"HOW could they?"

Left with mangled fur and unable to walk, stand or see, the canines were found in ditched in the early hours of the morning – covered in mud and looking more like a pile of discarded rags.

Vets fears some of them could even have been beaten by their owners as they were shaking with fear when handled.

Horrified residents raised the alarm as they discovered the pets in streets and at the side of rural roads, abandoned and barely able to stand.

Today a major investigation is under way involving police, the RSPCA and council chiefs who are vowing to find those responsible for the callous act.

The pets were yesterday being cared for in a variety of locations, with some being treated in vets while others remained in council accommodation where they will remain for up to a week if nobody claims them.

Last night one vet described their condition as “disgusting” and said they had clearly endured “no life for a dog”. Another described the state of the animals as a case of “clear cruelty and neglect”.

The animals, which are thought to be Portuguese water-dogs or poodle cross-breeds, were found several miles apart in locations to the south east of Winchester yesterday morning.

Daily Echo:

Two were found in Longwood Dean Lane, Upham, three in Lower Baybridge Lane, near Owslebury, three in Morestead Road and one in Alresford, the city council said.

Their fur was caked in urine, faeces and mud while they were unable to see, their vision blocked by what a witness called “the worst dreadlocks ever”.

One dog was taken to Cedar Veterinary Group, in Alresford to receive emergency medical care.

Co-director Graeme Lunn said he thinks the dog was held in conditions which meant she was unable to wash herself.

“I have never seen anything like this before,” he said.

“It has to be neglect, there’s no need for that dog to get like that. If it had the chance it would not have got in to that state.

“She has a sweet nature and is bright eyed but not bushy tailed, more like lumpy tailed.”

Daily Echo:

Assistant veterinary surgeon, Martha Edwards, said the dog, who they originally named Shaun, had to be sedated whilst the fur was cut off.

“She had stones trapped between her pads which had obviously been there for some time,” she said.

‘Disgusting’ “It’s disgusting. I have never seen a dog in this condition before. It is very distressing.”

She also said she thinks the dog has been beaten, because “she shakes every time she is touched.”

Matt Southcott, 50, a construction worker, of Upham, said he was driving to work when he saw two animals stuck in brambles in Longwood Dean Lane at around 7.30am.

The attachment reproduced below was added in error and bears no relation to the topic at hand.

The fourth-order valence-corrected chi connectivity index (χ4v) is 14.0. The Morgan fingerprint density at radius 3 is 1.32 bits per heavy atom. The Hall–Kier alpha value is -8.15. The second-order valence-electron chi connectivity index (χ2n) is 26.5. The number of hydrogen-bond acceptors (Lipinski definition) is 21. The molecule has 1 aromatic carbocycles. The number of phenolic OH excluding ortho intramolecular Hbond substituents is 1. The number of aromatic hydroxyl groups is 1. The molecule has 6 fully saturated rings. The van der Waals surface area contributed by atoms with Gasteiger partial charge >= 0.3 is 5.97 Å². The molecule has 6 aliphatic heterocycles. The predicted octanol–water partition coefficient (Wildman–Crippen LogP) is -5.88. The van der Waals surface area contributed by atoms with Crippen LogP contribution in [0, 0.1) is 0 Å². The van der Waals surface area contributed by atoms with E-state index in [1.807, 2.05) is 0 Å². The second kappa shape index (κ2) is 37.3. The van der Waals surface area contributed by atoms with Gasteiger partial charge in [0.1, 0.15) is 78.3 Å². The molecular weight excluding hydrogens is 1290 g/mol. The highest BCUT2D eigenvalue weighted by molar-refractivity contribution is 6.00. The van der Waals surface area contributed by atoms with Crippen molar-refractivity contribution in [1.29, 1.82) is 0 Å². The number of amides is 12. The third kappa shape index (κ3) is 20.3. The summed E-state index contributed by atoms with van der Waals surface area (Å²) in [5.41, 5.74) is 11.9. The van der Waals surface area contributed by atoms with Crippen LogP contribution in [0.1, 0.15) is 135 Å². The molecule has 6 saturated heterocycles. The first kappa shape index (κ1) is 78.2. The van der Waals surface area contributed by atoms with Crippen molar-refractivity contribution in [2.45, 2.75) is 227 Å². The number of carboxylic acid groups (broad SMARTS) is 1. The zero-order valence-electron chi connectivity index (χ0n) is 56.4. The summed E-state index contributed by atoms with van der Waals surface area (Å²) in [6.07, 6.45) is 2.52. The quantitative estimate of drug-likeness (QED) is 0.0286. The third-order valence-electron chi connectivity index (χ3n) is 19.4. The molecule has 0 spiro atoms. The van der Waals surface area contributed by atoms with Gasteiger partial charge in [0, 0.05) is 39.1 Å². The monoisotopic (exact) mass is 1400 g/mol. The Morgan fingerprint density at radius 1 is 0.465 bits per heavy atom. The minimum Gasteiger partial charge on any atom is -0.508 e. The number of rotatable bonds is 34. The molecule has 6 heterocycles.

“It was quite dark and there were two animals on the side of the road,” he said.

“I couldn’t tell if they were sheep or dogs. You couldn’t see their faces they looked so badly matted and injured. I have never seen an animal in that state. I’m just hoping that they will be OK.

“I cannot understand why someone would dump nine dogs. There might have been more.”

CLICK the links below for more stories on how NINE dogs were dumped in a horrific condition.

Michele Emmans, 55, of Baybridge, Owslebury, said she was taking her son Max, 13, to school when she saw four “confused and disorientated” animals in Lower Baybridge Lane.

“I think it is just awful and distressing,” she said.

“They may have escaped from somewhere. We shouldn’t assume they have been dumped.

“I am considering phoning the RSPCA to see if they need any volunteers to help out.”

Last night Cllr Jan Warwick, Winchester City Council's portfolio holder for environment, health and well-being, said: “The way in which these dogs have been treated and abandoned is shocking. Fortunately instances of this kind are rare but when they do occur we take them very seriously indeed.

“Our first priority is the health and well-being of the animals and they are now receiving appropriate veterinary care. This kind of cruelty to animals is unacceptable and we will do all we can, working with our partners in the RSPCA and the police, to find those responsible. We are keen for members of the public to let us know if they saw or heard anything that might help us track them down.”

The police, RSPCA and Winchester City Council are now part of a joint investigation to track down those responsible.

An RSPCA spokesperson said: “The dogs we have seen appear to be Poodle-type dogs and were found dumped, in a very poor state and covered with mud.

"We will continue to provide assistance to the local authority to find out why these poor dogs were left and how they came to be in this state.”